An untold number of primary voters are arriving at polling sites today only to find that their names are mysteriously missing from the voter rolls. Others have found that their registration has been quietly transferred to new election/assembly districts, or assigned to new parties without their knowledge. Attorneys with the NYCLU say they are currently receiving reports from numerous voters who are shocked to find their names missing from the voting rolls.

New York magazine writer Rebecca Traister tweeted about her voting difficulties on Thursday morning, noting that her name had been wiped from the rolls at the Brooklyn site where she'd voted four years running. She showed up around 8:20 a.m. and presented herself at the usual table, but the volunteers couldn't find her name. They checked and rechecked, she checked and rechecked—her name simply wasn't in the book. Pressed for time and trying to make a train, Traister filled out an affidavit ballot, which allows unlisted-but-eligible voters to belatedly cast their ballots. In this election, especially, that lag time matters.

"New York is a blue state and the votes that we cast ... don't feel consequential," Traister tells Gothamist, referring to the electoral college effect in presidential elections. "Today was a day when my votes were consequential."

"Every one of the races I voted in today are going to be really close races," she added. "Every single one of the races is going to be a race where, even if it's not close, the candidates I was voting for, they're the ones who need the votes."

Others quickly chimed in on Twitter with similar accounts of being thwarted at the polls:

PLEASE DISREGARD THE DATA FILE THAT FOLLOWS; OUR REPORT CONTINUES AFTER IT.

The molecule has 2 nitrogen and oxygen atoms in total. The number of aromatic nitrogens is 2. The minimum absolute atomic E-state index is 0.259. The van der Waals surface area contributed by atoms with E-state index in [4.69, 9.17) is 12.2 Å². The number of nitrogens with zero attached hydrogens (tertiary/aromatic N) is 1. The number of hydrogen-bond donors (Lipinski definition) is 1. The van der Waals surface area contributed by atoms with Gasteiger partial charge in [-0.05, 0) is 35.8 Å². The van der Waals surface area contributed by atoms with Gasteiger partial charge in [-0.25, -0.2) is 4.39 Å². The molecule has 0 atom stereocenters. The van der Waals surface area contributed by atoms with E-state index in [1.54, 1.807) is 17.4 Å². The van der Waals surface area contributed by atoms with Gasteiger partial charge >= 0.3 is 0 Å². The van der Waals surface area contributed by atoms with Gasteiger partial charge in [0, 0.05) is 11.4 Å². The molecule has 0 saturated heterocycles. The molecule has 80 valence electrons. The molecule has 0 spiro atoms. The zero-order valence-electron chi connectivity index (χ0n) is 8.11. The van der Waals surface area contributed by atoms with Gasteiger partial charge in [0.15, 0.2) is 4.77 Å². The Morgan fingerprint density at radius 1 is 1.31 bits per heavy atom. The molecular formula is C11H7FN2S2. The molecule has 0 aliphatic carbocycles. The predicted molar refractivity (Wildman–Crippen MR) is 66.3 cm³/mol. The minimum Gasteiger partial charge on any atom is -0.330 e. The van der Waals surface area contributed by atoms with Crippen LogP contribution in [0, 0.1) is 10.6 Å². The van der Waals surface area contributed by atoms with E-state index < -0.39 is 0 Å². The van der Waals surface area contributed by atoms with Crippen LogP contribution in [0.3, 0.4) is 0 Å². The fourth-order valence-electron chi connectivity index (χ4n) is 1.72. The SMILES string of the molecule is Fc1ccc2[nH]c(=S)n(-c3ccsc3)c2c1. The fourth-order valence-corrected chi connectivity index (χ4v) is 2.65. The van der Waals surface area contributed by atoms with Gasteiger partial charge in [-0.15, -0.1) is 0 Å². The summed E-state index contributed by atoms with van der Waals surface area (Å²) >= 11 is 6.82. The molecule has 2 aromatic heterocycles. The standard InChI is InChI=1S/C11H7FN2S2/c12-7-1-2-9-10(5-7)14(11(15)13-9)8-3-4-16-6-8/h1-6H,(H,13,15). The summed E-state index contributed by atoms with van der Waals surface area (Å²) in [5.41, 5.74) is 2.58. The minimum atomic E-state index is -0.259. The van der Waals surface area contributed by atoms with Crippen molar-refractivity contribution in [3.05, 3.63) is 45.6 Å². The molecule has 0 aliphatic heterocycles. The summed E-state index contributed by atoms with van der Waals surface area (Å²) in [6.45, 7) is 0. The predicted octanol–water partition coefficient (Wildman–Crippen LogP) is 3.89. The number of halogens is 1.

Mayor Bill de Blasio's son Dante was also among those who were mysteriously unable to vote:


Lexi Georgiadis, a Greenpoint voter, arrived at her regular polling place on Thursday morning and went over to the same election/assembly district table she always does. "I made sure I was registered in advance," she tells Gothamist. "I checked that website [the New York City Board of Elections website] in advance." Still, she was told she wasn't listed—not under her first, last, or middle names. She checked with the information booth, where workers told her to try again at the same table. Ultimately, she filled out an affidavit ballot, but made a point of calling the Kings County Board of Elections. Officials there told her that, for some reason, she'd been listed under a different election/assembly district at the same site.

"Why didn’t my polling place know that? Why wasn’t there information on that?" she wonders. "My neighbors were behind me in line in the same building, and were able to vote at the 10/50 table as I have in the past. So it makes no sense why it would be different, and it makes no sense why the polling place wouldn’t know that I was listed under something else."

(Georgiadis says the BOE told her on Thursday afternoon that the confusion stemmed from a "typo" in her street address as listed in the system, and that it will be fixed for the November midterms.)